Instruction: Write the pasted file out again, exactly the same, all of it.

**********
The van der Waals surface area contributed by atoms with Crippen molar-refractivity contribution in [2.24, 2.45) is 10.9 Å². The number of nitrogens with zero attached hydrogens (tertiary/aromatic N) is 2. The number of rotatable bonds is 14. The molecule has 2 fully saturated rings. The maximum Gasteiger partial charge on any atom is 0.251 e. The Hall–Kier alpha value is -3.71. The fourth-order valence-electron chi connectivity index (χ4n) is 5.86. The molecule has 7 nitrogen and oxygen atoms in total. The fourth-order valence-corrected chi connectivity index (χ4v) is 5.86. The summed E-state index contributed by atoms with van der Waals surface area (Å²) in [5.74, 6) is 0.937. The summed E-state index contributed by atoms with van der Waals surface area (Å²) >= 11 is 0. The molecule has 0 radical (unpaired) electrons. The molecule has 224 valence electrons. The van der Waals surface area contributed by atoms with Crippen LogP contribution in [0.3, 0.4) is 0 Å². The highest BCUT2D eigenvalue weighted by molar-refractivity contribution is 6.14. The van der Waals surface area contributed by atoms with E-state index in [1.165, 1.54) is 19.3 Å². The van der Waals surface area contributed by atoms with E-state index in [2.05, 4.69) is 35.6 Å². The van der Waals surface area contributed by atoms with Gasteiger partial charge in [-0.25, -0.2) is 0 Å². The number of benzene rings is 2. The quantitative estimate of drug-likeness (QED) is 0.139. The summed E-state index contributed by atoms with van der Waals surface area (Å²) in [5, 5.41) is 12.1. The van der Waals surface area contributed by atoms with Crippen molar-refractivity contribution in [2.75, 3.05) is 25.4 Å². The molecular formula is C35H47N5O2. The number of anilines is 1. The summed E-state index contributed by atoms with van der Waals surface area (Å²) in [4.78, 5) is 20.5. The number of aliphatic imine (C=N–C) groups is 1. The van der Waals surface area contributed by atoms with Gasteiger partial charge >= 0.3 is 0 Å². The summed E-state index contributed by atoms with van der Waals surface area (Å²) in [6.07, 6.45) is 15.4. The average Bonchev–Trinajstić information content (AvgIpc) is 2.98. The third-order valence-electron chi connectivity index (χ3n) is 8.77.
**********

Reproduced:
The van der Waals surface area contributed by atoms with Crippen molar-refractivity contribution in [2.24, 2.45) is 10.9 Å². The number of nitrogens with zero attached hydrogens (tertiary/aromatic N) is 2. The number of rotatable bonds is 14. The molecule has 2 fully saturated rings. The maximum Gasteiger partial charge on any atom is 0.251 e. The Hall–Kier alpha value is -3.71. The fourth-order valence-electron chi connectivity index (χ4n) is 5.86. The molecule has 7 nitrogen and oxygen atoms in total. The fourth-order valence-corrected chi connectivity index (χ4v) is 5.86. The summed E-state index contributed by atoms with van der Waals surface area (Å²) in [5.74, 6) is 0.937. The summed E-state index contributed by atoms with van der Waals surface area (Å²) >= 11 is 0. The molecule has 0 radical (unpaired) electrons. The molecule has 224 valence electrons. The van der Waals surface area contributed by atoms with Crippen LogP contribution in [0.3, 0.4) is 0 Å². The highest BCUT2D eigenvalue weighted by molar-refractivity contribution is 6.14. The van der Waals surface area contributed by atoms with E-state index in [1.165, 1.54) is 19.3 Å². The van der Waals surface area contributed by atoms with E-state index in [2.05, 4.69) is 35.6 Å². The van der Waals surface area contributed by atoms with Gasteiger partial charge in [-0.25, -0.2) is 0 Å². The number of benzene rings is 2. The quantitative estimate of drug-likeness (QED) is 0.139. The summed E-state index contributed by atoms with van der Waals surface area (Å²) in [5, 5.41) is 12.1. The van der Waals surface area contributed by atoms with Crippen molar-refractivity contribution in [2.75, 3.05) is 25.4 Å². The molecular formula is C35H47N5O2. The number of anilines is 1. The summed E-state index contributed by atoms with van der Waals surface area (Å²) in [4.78, 5) is 20.5. The number of aliphatic imine (C=N–C) groups is 1. The van der Waals surface area contributed by atoms with Gasteiger partial charge >= 0.3 is 0 Å². The summed E-state index contributed by atoms with van der Waals surface area (Å²) in [6.07, 6.45) is 15.4. The average Bonchev–Trinajstić information content (AvgIpc) is 2.98. The third-order valence-electron chi connectivity index (χ3n) is 8.77.